The Lower Omo Valley in Ethiopia is one of the most unique regions not only in Africa but in the world. This lush, picture-perfect region is home to so many different peoples so if you’re looking to run in with a famous Ethiopia Tribe, this is the place to be. Today we’ll take a closer at the Ari tribe of Ethiopia. These fascinating people are known for their prowess in agriculture and pottery-making. One of their most distinguishing factors is their natural blue eyes, although this phenomenon doesn’t necessarily occur in all the Ari people.
The remoteness of the Lower Omo Valley also means that for the most part, they have been able to retain their cultural integrity, although continued interest shown by the modern world will no doubt erode this eventually. New roads are being constructed with plans for large dam and irrigation projects being planned by the Ethiopian government, which has to potential to permanently change the lifestyle of the many indigenous peoples that call it home.
Where are the Ari people of Ethiopia located?
The Ari people inhabit the area just outside the town of Jinka and are believed to be the oldest and largest Omo Valley Tribe. It is said that they are the original tribe from which other tribes, including the Mursi, Karo, Hamer originated. Their influence extends from the Mago park across the Jinka highlands and even further north.
An Omo Valley Tribe with a Fascinating Culture
The Ari people of Ethiopia are said to be one of the most culturally and economically dominant groups in the Omo valley. They currently live in a clan structure, but actually used to live independently until the late 19th century when they were conquered and unified as part of the Ethiopian empire. Their territories are divided into nine independent units, each with its own leader and a traditional spiritual leader known as Babi.
Like most other Omo Valley Tribes, Ari men are allowed to marry as many women as they want as long as they can provide for their families. However, this practice is becoming relegated as the Ari people embrace Christianity and polygamy becomes less common. Today, most Ari men have only one wife.
The people are friendly and will often invite you into the villages where you can witness some of their traditional lifestyle activities. Some Ari villages are quite large and contain several streets. Their buildings range from the typical bamboo and straw huts to more substantial structures made from mud and wattle. Cooking and sleeping are all done inside.
Many of these buildings feature decorative paintings of animals, people, and cultural symbols in natural colors made from ground charcoal, cow dung, red soil, and water. These paintings are done by the women and is known in the local language as bartsi which translates to “giving beauty.” It’s been jokingly remarked that the Ari men just tend to their farms all day which is why they don’t know how to paint.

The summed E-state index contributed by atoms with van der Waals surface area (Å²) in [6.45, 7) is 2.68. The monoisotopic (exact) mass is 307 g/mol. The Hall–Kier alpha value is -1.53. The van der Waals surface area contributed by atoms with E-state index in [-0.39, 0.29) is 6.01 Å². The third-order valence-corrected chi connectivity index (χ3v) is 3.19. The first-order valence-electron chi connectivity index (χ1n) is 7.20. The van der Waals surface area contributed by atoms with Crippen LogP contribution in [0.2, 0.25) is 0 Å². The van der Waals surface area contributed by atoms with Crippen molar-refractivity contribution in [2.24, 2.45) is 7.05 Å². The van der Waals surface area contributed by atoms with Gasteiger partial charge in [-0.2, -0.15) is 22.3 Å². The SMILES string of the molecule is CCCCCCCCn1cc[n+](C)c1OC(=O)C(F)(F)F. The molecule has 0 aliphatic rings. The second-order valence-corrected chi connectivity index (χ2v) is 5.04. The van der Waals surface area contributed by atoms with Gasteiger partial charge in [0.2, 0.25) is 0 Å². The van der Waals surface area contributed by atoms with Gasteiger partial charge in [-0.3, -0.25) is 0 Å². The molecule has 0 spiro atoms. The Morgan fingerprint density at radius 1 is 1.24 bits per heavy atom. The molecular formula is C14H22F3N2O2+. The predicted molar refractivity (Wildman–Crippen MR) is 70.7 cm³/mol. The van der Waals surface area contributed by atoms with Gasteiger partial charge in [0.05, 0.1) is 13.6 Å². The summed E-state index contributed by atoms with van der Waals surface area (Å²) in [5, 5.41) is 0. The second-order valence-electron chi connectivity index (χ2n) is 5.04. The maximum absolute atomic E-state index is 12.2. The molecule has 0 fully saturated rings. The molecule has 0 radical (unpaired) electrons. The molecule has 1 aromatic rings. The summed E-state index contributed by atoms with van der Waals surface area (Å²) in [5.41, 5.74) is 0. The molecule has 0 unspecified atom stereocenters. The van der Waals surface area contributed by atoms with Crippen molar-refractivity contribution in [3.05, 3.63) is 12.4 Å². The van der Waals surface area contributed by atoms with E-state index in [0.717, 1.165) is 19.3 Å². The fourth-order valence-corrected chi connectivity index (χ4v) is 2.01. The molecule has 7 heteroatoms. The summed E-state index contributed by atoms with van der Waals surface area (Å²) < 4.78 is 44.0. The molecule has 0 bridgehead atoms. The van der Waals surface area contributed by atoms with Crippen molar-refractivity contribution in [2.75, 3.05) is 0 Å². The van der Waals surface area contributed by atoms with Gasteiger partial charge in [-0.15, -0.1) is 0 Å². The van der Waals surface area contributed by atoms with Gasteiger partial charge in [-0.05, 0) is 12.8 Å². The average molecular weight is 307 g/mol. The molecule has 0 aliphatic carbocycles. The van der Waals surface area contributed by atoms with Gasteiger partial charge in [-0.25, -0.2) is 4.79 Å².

In cities and large towns, the Ari people wear regular modern clothes, but in remote villages, you can find Ari women wearing their traditional skirts made from koisha leaves adorned with large colorful bracelets and beads in line with their simple lifestyles. Ari men and women also wear a lot of jewelry and have many ear piercings for decoration. They also paint and scar their bodies which they proudly show off during key ceremonies.
The young boys and girls use innovative ways to adorn themselves using floral decorations and various designs made from berries, corn, cow horns, and warthog tusks to embellish their appearance. Their blue piercing eyes and bright sincere smiles are often a wonder to behold.
A Tribe of Farmers, Potters, and Blacksmiths
The economic system of the Ari people of Ethiopia is based on farming which is bolstered by their rather larger territories. Crops consist of grains, wheat, coffee, mangoes, bananas, and various root vegetables. They also tend to have large herds of livestock.
For the Ari people, the use of clay has pretty much become an art form so you’ll usually see rich displays of Ari pottery at the local market. They are also skilled in metal works so it’s common to find a few blacksmiths here and there, as well as several of their products at the markets too. One of their most popular products is their locally produced 40% grain alcohol which is made from corn.
The sale of all these products in large quantities allows the Ari tribe to considered one of the most well off Omo valley tribes.
All in all, the Ari people live a simple life and yet they thrive in their simplicity. If you’re planning a visit to Ethiopia, you should definitely consider paying them a visit. Just remember to keep an open appreciative mind and their lifestyle may be a sharp contrast from yours.
Want to learn more about the Ari people? Check out these tours for you!